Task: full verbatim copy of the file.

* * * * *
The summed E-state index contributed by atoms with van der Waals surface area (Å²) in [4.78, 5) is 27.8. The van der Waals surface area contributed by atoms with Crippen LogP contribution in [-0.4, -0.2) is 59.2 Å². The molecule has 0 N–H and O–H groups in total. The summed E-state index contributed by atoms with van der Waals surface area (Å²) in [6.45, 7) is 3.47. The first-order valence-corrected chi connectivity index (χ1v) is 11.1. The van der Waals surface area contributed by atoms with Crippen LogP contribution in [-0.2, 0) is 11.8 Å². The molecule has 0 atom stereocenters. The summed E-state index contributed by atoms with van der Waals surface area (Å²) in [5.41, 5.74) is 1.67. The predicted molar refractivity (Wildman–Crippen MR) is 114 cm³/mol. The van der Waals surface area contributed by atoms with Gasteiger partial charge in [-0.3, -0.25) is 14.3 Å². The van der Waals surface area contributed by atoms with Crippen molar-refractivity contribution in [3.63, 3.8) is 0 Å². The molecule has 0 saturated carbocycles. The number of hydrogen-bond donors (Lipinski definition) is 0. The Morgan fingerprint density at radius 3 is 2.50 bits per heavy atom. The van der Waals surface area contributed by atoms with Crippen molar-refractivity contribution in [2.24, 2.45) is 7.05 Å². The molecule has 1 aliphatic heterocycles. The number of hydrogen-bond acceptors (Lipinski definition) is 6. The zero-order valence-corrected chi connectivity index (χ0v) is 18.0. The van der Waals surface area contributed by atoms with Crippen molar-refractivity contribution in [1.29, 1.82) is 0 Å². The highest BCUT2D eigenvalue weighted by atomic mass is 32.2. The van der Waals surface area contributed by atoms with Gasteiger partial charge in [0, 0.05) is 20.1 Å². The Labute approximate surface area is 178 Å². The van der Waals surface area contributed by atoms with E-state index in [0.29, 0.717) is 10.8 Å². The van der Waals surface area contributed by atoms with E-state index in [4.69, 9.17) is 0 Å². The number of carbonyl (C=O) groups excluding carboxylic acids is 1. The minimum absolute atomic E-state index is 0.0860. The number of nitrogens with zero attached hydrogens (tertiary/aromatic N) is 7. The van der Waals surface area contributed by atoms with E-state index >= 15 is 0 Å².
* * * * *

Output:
The summed E-state index contributed by atoms with van der Waals surface area (Å²) in [4.78, 5) is 27.8. The van der Waals surface area contributed by atoms with Crippen LogP contribution in [-0.4, -0.2) is 59.2 Å². The molecule has 0 N–H and O–H groups in total. The summed E-state index contributed by atoms with van der Waals surface area (Å²) in [6.45, 7) is 3.47. The first-order valence-corrected chi connectivity index (χ1v) is 11.1. The van der Waals surface area contributed by atoms with Crippen LogP contribution in [-0.2, 0) is 11.8 Å². The molecule has 0 atom stereocenters. The summed E-state index contributed by atoms with van der Waals surface area (Å²) in [5.41, 5.74) is 1.67. The predicted molar refractivity (Wildman–Crippen MR) is 114 cm³/mol. The van der Waals surface area contributed by atoms with Gasteiger partial charge in [-0.3, -0.25) is 14.3 Å². The van der Waals surface area contributed by atoms with Crippen molar-refractivity contribution in [3.63, 3.8) is 0 Å². The molecule has 0 saturated carbocycles. The number of hydrogen-bond donors (Lipinski definition) is 0. The Morgan fingerprint density at radius 3 is 2.50 bits per heavy atom. The van der Waals surface area contributed by atoms with Crippen molar-refractivity contribution in [2.24, 2.45) is 7.05 Å². The molecule has 1 aliphatic heterocycles. The number of hydrogen-bond acceptors (Lipinski definition) is 6. The zero-order valence-corrected chi connectivity index (χ0v) is 18.0. The van der Waals surface area contributed by atoms with Crippen molar-refractivity contribution in [1.29, 1.82) is 0 Å². The highest BCUT2D eigenvalue weighted by atomic mass is 32.2. The van der Waals surface area contributed by atoms with Gasteiger partial charge in [0, 0.05) is 20.1 Å². The Labute approximate surface area is 178 Å². The van der Waals surface area contributed by atoms with E-state index in [0.29, 0.717) is 10.8 Å². The van der Waals surface area contributed by atoms with E-state index in [4.69, 9.17) is 0 Å². The number of carbonyl (C=O) groups excluding carboxylic acids is 1. The minimum absolute atomic E-state index is 0.0860. The number of nitrogens with zero attached hydrogens (tertiary/aromatic N) is 7. The van der Waals surface area contributed by atoms with E-state index >= 15 is 0 Å².